|Former Sheriff's Deputy Kim Allyn Discusses Sexual Abuse, Hypocrisy of Catholic Church on Upcoming Oprah Show
By Kimberly White
November 1, 2010
SANTA CRUZ - When Kim Allyn and his then-wife began attending counseling sessions eight years ago to try to save their marriage, the counselor picked up on at least part of the problem right away.
"The counselor points his finger at me and asks, 'Have you ever been molested?'" he recalled.
Allyn had, in fact, been sexually abused by a Catholic priest when he was between the ages of 10 and 12. And the after-effects of those encounters, including a distrust of people in general - men specifically - and descents into alcoholism have haunted him throughout his life.
The retired Santa Cruz sheriff's deputy-turned-private investigator will tell his story in an Oprah Winfrey Show segment scheduled to air Friday evening.
Allyn, a 58-year-old Santa Cruz resident, arrived Oct. 20 at the production studio in Chicago, along with more than 200 other male survivors of sexual abuse who came from around the country to talk about how those childhood events have affected the rest of their lives.
A second segment involving interviews with family members of the victims is slated to air Nov. 12. Allyn said his son, 22-year-old Easton Allyn, was interviewed as part of that segment after he talked about his father parking his patrol cruiser in front of the schools he attended to ensure that he and the other children remained safe.
Allyn, who formerly held the bodybuilding titles of Mr. California and Mr. America, said that during the segment, he and the other men held up pictures of themselves at the ages when the abuse was occurring.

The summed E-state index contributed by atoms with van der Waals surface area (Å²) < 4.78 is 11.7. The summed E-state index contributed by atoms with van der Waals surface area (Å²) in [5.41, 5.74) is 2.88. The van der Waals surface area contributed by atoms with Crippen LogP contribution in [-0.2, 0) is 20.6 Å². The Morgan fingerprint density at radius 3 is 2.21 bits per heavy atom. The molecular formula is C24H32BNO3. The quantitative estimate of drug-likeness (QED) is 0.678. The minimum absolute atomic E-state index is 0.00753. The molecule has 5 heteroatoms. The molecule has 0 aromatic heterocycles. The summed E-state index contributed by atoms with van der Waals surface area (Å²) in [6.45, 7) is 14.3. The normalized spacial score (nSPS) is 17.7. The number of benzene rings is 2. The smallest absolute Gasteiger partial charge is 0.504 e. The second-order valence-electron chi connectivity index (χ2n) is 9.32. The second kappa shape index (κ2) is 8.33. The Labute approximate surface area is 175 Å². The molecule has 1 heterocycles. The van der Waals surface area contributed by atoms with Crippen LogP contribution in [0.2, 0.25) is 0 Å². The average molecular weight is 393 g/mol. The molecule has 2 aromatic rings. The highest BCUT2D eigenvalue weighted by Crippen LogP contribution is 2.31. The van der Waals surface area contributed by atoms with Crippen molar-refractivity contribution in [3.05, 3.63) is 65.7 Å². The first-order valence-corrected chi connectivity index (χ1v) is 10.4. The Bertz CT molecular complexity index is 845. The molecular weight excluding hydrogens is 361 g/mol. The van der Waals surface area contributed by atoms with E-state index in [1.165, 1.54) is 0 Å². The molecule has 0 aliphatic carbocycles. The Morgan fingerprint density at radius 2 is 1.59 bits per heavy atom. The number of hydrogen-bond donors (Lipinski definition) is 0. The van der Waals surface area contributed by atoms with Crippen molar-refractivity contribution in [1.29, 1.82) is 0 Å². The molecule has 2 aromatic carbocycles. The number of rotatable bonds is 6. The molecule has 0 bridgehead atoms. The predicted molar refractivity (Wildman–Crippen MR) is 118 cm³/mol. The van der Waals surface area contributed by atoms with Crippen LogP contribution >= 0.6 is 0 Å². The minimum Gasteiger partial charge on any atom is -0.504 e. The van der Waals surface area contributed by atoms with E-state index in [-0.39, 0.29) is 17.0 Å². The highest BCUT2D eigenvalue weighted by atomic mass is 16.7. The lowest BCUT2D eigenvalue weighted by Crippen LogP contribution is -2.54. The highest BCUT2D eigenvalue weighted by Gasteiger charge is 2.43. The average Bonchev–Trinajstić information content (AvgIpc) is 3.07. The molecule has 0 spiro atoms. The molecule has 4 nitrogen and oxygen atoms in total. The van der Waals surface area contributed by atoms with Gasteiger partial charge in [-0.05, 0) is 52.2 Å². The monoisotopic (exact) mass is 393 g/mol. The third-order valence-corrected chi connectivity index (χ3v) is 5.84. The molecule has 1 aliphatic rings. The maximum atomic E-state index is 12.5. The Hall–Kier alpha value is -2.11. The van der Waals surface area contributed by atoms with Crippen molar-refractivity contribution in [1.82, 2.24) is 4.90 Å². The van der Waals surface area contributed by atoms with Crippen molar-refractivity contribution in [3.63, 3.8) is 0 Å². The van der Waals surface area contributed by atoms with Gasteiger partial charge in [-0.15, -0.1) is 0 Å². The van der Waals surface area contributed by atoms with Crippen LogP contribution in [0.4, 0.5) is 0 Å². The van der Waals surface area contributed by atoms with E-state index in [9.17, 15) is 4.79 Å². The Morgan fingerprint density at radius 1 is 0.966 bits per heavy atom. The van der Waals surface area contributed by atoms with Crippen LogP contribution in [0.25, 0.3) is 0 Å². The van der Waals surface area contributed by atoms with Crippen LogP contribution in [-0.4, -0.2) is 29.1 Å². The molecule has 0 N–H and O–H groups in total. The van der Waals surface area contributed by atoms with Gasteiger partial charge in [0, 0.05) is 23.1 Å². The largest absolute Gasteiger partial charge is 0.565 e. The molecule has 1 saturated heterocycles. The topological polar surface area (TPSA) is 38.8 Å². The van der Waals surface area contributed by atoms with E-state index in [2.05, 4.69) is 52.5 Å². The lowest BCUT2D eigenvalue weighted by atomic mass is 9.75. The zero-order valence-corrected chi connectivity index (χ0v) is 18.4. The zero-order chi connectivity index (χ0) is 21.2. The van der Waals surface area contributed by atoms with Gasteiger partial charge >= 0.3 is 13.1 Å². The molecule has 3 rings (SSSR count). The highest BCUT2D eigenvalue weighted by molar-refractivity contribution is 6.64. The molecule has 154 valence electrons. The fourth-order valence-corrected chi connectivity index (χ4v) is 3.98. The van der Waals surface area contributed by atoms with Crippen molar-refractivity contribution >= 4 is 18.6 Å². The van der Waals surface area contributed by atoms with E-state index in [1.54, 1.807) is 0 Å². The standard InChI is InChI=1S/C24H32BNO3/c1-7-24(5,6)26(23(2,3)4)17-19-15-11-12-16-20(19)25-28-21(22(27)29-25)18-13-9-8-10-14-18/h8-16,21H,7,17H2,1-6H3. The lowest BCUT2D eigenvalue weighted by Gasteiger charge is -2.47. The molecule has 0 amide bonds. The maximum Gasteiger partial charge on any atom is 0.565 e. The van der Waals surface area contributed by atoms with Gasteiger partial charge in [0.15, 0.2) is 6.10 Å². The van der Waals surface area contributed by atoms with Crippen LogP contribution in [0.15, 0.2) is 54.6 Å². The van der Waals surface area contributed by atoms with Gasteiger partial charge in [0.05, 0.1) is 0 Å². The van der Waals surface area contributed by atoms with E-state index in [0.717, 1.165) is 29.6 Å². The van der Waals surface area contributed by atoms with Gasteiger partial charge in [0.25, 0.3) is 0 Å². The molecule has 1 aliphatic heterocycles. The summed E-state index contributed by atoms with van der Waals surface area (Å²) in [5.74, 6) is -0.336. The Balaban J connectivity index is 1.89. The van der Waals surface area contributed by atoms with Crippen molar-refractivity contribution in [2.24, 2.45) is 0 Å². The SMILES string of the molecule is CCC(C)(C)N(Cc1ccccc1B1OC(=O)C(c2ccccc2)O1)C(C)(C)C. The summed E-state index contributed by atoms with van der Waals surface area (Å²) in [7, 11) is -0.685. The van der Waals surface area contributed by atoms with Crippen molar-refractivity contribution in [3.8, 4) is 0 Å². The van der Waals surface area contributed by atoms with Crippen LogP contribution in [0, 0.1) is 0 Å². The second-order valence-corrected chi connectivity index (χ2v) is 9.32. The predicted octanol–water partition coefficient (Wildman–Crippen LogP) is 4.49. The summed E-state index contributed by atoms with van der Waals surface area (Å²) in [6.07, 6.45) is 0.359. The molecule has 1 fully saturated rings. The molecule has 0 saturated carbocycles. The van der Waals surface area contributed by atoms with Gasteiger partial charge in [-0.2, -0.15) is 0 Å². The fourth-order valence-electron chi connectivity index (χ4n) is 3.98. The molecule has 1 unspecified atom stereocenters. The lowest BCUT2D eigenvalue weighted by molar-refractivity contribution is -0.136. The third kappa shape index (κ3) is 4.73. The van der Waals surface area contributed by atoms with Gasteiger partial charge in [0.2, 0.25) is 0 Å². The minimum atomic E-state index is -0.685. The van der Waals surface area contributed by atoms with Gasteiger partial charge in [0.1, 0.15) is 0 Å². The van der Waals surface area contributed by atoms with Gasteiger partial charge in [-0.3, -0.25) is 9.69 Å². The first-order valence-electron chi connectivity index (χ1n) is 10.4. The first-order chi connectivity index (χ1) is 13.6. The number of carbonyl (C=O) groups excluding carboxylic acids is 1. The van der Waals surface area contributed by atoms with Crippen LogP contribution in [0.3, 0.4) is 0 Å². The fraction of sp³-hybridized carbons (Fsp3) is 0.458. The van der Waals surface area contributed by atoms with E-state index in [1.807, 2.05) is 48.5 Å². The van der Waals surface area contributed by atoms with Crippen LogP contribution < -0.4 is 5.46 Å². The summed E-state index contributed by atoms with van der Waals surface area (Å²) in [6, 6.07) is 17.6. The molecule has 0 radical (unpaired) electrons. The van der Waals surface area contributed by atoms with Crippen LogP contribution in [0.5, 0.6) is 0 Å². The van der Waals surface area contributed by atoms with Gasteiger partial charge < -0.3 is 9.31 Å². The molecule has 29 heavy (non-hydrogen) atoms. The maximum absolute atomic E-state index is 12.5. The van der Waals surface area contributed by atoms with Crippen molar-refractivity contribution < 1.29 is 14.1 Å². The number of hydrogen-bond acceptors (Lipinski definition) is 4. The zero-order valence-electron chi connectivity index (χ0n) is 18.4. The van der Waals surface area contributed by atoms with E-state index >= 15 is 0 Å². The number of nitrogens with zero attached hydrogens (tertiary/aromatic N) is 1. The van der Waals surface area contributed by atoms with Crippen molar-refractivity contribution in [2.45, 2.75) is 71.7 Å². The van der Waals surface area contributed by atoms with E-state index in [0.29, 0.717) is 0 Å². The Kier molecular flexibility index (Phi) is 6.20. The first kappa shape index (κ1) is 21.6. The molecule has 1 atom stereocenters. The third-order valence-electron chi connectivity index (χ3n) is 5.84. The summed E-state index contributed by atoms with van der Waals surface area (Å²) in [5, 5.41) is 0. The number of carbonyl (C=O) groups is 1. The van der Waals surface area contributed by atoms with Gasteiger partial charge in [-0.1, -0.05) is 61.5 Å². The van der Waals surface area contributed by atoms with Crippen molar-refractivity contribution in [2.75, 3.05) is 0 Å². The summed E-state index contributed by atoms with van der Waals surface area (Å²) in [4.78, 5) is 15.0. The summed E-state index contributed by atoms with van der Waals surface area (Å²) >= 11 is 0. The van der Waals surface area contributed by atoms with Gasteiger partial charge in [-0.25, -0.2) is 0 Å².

Allyn held up a picture of himself when he was an 11- or 12-year-old altar boy at St. John's Catholic Church in Felton. At the time, the head of the church was Father Patrick McHugh, who died long before the church entered into a $3.5 million settlement agreement in 2006 with Allyn and five other altar boys.
Allyn was contacted by producers of the Oprah Winfrey Show after they saw him in the movie "Boyhood Shadows: I Swore I'd Never Tell," a documentary about childhood sexual abuse that was released over the summer. The film chronicles one man's experience, but his story is intertwined with those of 20 others who still suffer from trauma inflicted when they were children.
When Allyn was 10 years old, McHugh began working with him and some of the other altar boys under the pretext of helping them improve their Latin. Allyn recalled the priest leading him inside the rectory and sitting down, then telling Allyn to stand up and take down his pants.
"I just freaked," he recalled. "I knew it was wrong, but he was a priest."
Allyn did as he was told.
After McHugh fondled and orally copulated him, he said, he ran out of the rectory and up the hill to the bakery that his parents owned to tell them what happened. His father claimed to have talked to the priest, but Allyn still wonders whether that confrontation actually took place. Business at the bakery - whose biggest day was on Sundays - would have suffered from any fallout over the abuse, he pointed out.
The segment, filmed Oct. 20, was prompted by recent revelations by media mogul Tyler Perry that he was sexually and physically abused by family members during his childhood in New Orleans.
After hearing about some of the other men's experiences during the taping, which he described as "gross and abhorrent," Allyn said he actually left the studio feeling better about his situation. The stories, he said, "are all salacious and emotionally charged and unbelievable at the same time."
For now, he hopes the segment will help bring a taboo subject out into the open and expose what he calls the hypocrisy of the Catholic church.
Many victims turn to drugs, alcohol and lives of crime as a result of their sexual abuse, Allyn said. He credits his Catholic high school for providing him with the life skills necessary to make a successful life for himself. He received a sports scholarship and attended San Jose State University. After graduating, he spent the next 33 years in law enforcement. He retired in 2008 and now works as a private investigator.
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